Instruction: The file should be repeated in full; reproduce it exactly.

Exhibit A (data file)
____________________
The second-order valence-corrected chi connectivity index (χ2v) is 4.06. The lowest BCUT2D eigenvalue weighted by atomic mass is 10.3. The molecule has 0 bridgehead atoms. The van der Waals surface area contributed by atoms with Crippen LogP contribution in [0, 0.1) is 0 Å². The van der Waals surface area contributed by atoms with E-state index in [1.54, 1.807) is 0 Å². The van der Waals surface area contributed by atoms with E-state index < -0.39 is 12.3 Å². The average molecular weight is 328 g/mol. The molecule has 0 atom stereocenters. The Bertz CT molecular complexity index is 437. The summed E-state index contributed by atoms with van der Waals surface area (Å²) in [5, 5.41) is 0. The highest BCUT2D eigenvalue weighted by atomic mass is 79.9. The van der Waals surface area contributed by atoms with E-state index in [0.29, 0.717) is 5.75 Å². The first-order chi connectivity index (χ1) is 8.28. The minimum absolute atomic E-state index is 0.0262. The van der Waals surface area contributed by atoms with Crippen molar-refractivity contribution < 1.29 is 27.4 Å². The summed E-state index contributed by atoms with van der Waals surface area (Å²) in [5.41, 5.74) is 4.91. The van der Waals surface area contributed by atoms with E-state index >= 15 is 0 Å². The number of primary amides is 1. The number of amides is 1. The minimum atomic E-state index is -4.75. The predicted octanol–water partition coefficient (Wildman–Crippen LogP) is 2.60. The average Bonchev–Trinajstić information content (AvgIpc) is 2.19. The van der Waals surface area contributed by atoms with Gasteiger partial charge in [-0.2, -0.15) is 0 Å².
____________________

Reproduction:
The second-order valence-corrected chi connectivity index (χ2v) is 4.06. The lowest BCUT2D eigenvalue weighted by atomic mass is 10.3. The molecule has 0 bridgehead atoms. The van der Waals surface area contributed by atoms with Crippen LogP contribution in [0, 0.1) is 0 Å². The van der Waals surface area contributed by atoms with E-state index in [1.54, 1.807) is 0 Å². The van der Waals surface area contributed by atoms with E-state index < -0.39 is 12.3 Å². The average molecular weight is 328 g/mol. The molecule has 0 atom stereocenters. The Bertz CT molecular complexity index is 437. The summed E-state index contributed by atoms with van der Waals surface area (Å²) in [5, 5.41) is 0. The highest BCUT2D eigenvalue weighted by atomic mass is 79.9. The van der Waals surface area contributed by atoms with E-state index in [0.29, 0.717) is 5.75 Å². The first-order chi connectivity index (χ1) is 8.28. The minimum absolute atomic E-state index is 0.0262. The van der Waals surface area contributed by atoms with Crippen molar-refractivity contribution < 1.29 is 27.4 Å². The summed E-state index contributed by atoms with van der Waals surface area (Å²) in [5.41, 5.74) is 4.91. The van der Waals surface area contributed by atoms with E-state index >= 15 is 0 Å². The number of primary amides is 1. The number of amides is 1. The minimum atomic E-state index is -4.75. The predicted octanol–water partition coefficient (Wildman–Crippen LogP) is 2.60. The average Bonchev–Trinajstić information content (AvgIpc) is 2.19. The van der Waals surface area contributed by atoms with Gasteiger partial charge in [-0.2, -0.15) is 0 Å².